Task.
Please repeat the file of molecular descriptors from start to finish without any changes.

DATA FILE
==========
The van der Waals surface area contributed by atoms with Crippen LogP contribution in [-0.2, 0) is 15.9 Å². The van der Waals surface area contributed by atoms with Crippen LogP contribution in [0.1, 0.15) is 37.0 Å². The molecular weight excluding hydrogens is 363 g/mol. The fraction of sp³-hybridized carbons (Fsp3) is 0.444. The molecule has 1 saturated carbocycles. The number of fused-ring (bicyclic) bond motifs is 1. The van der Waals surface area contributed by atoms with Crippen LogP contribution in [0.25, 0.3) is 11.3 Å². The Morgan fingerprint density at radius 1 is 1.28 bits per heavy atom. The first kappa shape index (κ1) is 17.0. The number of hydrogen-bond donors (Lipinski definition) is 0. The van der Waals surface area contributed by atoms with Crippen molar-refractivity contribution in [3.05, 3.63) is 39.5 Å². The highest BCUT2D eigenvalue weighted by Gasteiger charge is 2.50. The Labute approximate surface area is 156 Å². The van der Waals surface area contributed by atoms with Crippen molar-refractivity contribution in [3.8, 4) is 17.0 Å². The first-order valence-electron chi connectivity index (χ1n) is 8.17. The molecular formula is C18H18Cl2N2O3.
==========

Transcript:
The van der Waals surface area contributed by atoms with Crippen LogP contribution in [-0.2, 0) is 15.9 Å². The van der Waals surface area contributed by atoms with Crippen LogP contribution in [0.1, 0.15) is 37.0 Å². The molecular weight excluding hydrogens is 363 g/mol. The fraction of sp³-hybridized carbons (Fsp3) is 0.444. The molecule has 1 saturated carbocycles. The number of fused-ring (bicyclic) bond motifs is 1. The van der Waals surface area contributed by atoms with Crippen LogP contribution in [0.25, 0.3) is 11.3 Å². The Morgan fingerprint density at radius 1 is 1.28 bits per heavy atom. The first kappa shape index (κ1) is 17.0. The number of hydrogen-bond donors (Lipinski definition) is 0. The van der Waals surface area contributed by atoms with Crippen molar-refractivity contribution in [3.05, 3.63) is 39.5 Å². The highest BCUT2D eigenvalue weighted by Gasteiger charge is 2.50. The Labute approximate surface area is 156 Å². The van der Waals surface area contributed by atoms with Crippen molar-refractivity contribution in [3.8, 4) is 17.0 Å². The first-order valence-electron chi connectivity index (χ1n) is 8.17. The molecular formula is C18H18Cl2N2O3.